Tristram Shandy, Paperback
3.5 out of 5 (1 rating)


With a new Introduction by Cedric Watts, Research Professor of English, University of Sussex.

Laurence Sterne's The Life and Opinions of Tristram Shandy, Gentleman is a huge literary paradox, for it is both a novel and an anti-novel.

As a comic novel replete with bawdy humour and generous sentiments, it introduces us to a vivid group of memorable characters, variously eccentric, farcical and endearing.

As an anti-novel, it is a deliberately tantalising and exuberantly egoistic work, ostentatiously digressive, involving the reader in the labyrinthine creation of a purported autobiography.

This mercurial eighteenth-century text thus anticipates modernism and postmodernism.

Vibrant and bizarre, Tristram Shandy provides an unforgettable experience.

We may see why Nietzsche termed Sterne 'the most liberated spirit of all time'.


  • Format: Paperback
  • Pages: 480 pages
  • Publisher: Wordsworth Editions Ltd
  • Publication Date:
  • Category: Classic fiction (pre c 1945)
  • ISBN: 9781853262913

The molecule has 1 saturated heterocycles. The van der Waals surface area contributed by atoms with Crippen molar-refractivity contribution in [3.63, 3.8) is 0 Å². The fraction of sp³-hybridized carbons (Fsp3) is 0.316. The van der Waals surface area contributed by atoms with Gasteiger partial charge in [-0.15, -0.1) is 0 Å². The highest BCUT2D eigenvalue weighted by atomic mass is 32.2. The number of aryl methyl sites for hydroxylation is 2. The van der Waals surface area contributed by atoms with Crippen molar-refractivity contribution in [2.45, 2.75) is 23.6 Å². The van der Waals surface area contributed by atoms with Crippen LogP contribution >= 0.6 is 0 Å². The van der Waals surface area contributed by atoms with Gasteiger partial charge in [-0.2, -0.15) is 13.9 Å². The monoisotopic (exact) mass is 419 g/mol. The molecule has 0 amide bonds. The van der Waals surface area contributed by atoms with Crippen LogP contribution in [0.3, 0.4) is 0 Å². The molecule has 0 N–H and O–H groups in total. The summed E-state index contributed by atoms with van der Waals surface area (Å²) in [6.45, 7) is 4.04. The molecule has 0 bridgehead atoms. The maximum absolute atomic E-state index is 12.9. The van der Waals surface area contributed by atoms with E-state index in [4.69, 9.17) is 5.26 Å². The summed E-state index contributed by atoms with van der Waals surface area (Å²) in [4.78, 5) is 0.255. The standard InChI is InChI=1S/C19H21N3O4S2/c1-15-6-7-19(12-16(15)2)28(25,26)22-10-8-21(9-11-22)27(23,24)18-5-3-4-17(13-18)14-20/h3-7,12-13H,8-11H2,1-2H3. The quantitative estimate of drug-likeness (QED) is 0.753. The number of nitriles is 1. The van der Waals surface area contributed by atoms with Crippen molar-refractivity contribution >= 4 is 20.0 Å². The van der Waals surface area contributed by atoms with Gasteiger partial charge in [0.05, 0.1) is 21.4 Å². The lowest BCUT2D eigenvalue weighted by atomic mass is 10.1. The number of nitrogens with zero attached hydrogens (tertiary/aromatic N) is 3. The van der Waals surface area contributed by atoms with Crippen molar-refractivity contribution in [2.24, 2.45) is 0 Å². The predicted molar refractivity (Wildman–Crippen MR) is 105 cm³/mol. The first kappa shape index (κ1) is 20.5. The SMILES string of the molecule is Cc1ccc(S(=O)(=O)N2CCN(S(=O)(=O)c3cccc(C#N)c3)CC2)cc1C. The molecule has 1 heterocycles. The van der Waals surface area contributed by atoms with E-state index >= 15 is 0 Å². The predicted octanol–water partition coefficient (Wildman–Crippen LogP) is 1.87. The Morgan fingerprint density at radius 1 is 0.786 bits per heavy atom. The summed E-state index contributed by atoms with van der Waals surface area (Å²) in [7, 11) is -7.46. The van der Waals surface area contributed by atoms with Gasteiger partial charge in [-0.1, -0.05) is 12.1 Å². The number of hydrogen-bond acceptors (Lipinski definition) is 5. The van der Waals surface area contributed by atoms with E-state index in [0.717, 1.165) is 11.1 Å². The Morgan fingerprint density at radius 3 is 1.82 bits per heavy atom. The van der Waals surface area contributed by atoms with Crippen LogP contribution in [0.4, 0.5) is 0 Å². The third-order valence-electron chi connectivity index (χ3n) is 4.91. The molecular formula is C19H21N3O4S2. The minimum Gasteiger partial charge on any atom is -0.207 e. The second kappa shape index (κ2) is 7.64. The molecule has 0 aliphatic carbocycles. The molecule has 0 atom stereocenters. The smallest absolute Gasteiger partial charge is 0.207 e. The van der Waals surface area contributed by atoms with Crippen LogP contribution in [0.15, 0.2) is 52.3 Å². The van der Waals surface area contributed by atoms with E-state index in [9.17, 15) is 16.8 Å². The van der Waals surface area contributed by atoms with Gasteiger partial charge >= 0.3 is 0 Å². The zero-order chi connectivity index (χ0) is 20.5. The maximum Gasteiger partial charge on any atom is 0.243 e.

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This novel cannot be described with just a few words. Probably one cannot describe the story at all. <i>Tristram Shandy</i> - or, more accurately, <i>The Life and Opinions of Tristram Shandy, Gentleman</i> - is an attempt by said Tristram to lay down the story of his life. As the story is interrupted by countless digressions which are themselves again interrupted by digressions the 'author' comes around to relating his birth only on page 195. Actually, not much is revealed of the life of Tristram Shandy. But you get his opinions on the importance of noses, of a name, and of hobby-horses. What is more, we get to know his uncle Toby quite well throughout the story."If I should seem now and then to trifle upon the road, - or should sometimes put on a fool's cap with a bell to it, for a moment or two as we pass along, - don't fly off, - but rather courteously give me credit for a little more wisdom than appears on my outside; - and as we jog on, either laugh with me, or at me, or in short, do anything, - only keep your temper." (p. 8)I think the quotation above describes the reading experience best: You laugh with Tristram, you laugh at him, you despair at points, you wish for something else and then again you're sucked back into the book. Reading <i>Tristram Shandy</i> is anything but your usual reading. Although this is not a five star book for me, I can surely see how people would rate it with five stars easily. But on the whole, it was not completely convincing and at times it was even a struggle. I can only recommend to give it a try, though, and advise you to "keep your temper". 3.5 stars.

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